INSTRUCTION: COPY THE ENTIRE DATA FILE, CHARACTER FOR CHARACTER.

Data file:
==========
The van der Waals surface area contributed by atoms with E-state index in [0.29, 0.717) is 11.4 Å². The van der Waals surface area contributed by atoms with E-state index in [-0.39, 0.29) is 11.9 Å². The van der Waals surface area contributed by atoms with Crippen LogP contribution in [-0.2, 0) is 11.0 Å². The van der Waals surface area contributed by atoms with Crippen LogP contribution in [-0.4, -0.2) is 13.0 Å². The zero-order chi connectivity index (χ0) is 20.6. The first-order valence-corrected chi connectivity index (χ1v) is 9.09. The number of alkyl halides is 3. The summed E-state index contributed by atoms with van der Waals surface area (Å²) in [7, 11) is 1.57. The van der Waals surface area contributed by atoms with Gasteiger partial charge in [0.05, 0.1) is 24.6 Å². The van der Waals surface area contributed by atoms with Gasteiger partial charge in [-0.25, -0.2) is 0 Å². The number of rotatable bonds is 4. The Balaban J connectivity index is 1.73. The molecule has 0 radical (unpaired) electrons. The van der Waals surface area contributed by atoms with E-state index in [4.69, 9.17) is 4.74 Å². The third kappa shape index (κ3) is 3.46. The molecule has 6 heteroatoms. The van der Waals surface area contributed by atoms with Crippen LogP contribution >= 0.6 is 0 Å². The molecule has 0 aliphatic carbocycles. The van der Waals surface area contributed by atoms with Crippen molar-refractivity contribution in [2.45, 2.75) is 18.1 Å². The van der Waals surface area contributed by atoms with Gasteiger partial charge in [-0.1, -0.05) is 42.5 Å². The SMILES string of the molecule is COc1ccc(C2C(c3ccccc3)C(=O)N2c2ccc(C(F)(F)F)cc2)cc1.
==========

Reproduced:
The van der Waals surface area contributed by atoms with E-state index in [0.29, 0.717) is 11.4 Å². The van der Waals surface area contributed by atoms with E-state index in [-0.39, 0.29) is 11.9 Å². The van der Waals surface area contributed by atoms with Crippen LogP contribution in [-0.2, 0) is 11.0 Å². The van der Waals surface area contributed by atoms with Crippen LogP contribution in [-0.4, -0.2) is 13.0 Å². The zero-order chi connectivity index (χ0) is 20.6. The first-order valence-corrected chi connectivity index (χ1v) is 9.09. The number of alkyl halides is 3. The summed E-state index contributed by atoms with van der Waals surface area (Å²) in [7, 11) is 1.57. The van der Waals surface area contributed by atoms with Gasteiger partial charge in [0.05, 0.1) is 24.6 Å². The van der Waals surface area contributed by atoms with Gasteiger partial charge in [-0.25, -0.2) is 0 Å². The number of rotatable bonds is 4. The Balaban J connectivity index is 1.73. The molecule has 0 radical (unpaired) electrons. The van der Waals surface area contributed by atoms with E-state index in [4.69, 9.17) is 4.74 Å². The third kappa shape index (κ3) is 3.46. The molecule has 6 heteroatoms. The van der Waals surface area contributed by atoms with Crippen LogP contribution >= 0.6 is 0 Å². The molecule has 0 aliphatic carbocycles. The van der Waals surface area contributed by atoms with Crippen molar-refractivity contribution in [2.45, 2.75) is 18.1 Å². The van der Waals surface area contributed by atoms with Gasteiger partial charge in [-0.1, -0.05) is 42.5 Å². The SMILES string of the molecule is COc1ccc(C2C(c3ccccc3)C(=O)N2c2ccc(C(F)(F)F)cc2)cc1.